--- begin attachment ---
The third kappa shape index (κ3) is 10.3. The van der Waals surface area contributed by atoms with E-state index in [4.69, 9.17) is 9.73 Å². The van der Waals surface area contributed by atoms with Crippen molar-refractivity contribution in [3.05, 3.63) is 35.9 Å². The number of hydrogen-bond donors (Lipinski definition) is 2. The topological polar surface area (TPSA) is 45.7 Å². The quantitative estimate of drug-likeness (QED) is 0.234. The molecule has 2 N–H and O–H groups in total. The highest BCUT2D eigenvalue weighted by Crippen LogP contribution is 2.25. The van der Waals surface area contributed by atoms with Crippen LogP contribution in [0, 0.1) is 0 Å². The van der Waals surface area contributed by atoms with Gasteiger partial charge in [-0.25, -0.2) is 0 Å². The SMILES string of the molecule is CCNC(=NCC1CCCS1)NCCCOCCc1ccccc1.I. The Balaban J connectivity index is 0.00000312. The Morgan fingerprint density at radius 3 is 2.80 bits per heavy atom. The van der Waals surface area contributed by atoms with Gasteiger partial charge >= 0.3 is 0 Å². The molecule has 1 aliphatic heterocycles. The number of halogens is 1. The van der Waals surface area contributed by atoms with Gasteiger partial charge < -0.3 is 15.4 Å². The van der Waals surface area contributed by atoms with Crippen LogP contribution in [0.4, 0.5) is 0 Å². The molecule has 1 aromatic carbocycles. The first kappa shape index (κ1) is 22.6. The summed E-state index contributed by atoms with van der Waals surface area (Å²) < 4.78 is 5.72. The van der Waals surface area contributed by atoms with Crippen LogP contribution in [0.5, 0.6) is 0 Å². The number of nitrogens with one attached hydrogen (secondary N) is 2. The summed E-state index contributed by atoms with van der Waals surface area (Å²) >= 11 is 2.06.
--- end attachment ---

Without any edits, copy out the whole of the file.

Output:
The third kappa shape index (κ3) is 10.3. The van der Waals surface area contributed by atoms with E-state index in [4.69, 9.17) is 9.73 Å². The van der Waals surface area contributed by atoms with Crippen molar-refractivity contribution in [3.05, 3.63) is 35.9 Å². The number of hydrogen-bond donors (Lipinski definition) is 2. The topological polar surface area (TPSA) is 45.7 Å². The quantitative estimate of drug-likeness (QED) is 0.234. The molecule has 2 N–H and O–H groups in total. The highest BCUT2D eigenvalue weighted by Crippen LogP contribution is 2.25. The van der Waals surface area contributed by atoms with Crippen LogP contribution in [0, 0.1) is 0 Å². The van der Waals surface area contributed by atoms with Gasteiger partial charge in [-0.25, -0.2) is 0 Å². The SMILES string of the molecule is CCNC(=NCC1CCCS1)NCCCOCCc1ccccc1.I. The Balaban J connectivity index is 0.00000312. The Morgan fingerprint density at radius 3 is 2.80 bits per heavy atom. The van der Waals surface area contributed by atoms with Gasteiger partial charge >= 0.3 is 0 Å². The molecule has 1 aliphatic heterocycles. The number of halogens is 1. The van der Waals surface area contributed by atoms with Gasteiger partial charge < -0.3 is 15.4 Å². The van der Waals surface area contributed by atoms with Crippen LogP contribution in [0.4, 0.5) is 0 Å². The molecule has 1 aromatic carbocycles. The first kappa shape index (κ1) is 22.6. The summed E-state index contributed by atoms with van der Waals surface area (Å²) < 4.78 is 5.72. The van der Waals surface area contributed by atoms with Crippen LogP contribution in [0.5, 0.6) is 0 Å². The number of nitrogens with one attached hydrogen (secondary N) is 2. The summed E-state index contributed by atoms with van der Waals surface area (Å²) >= 11 is 2.06.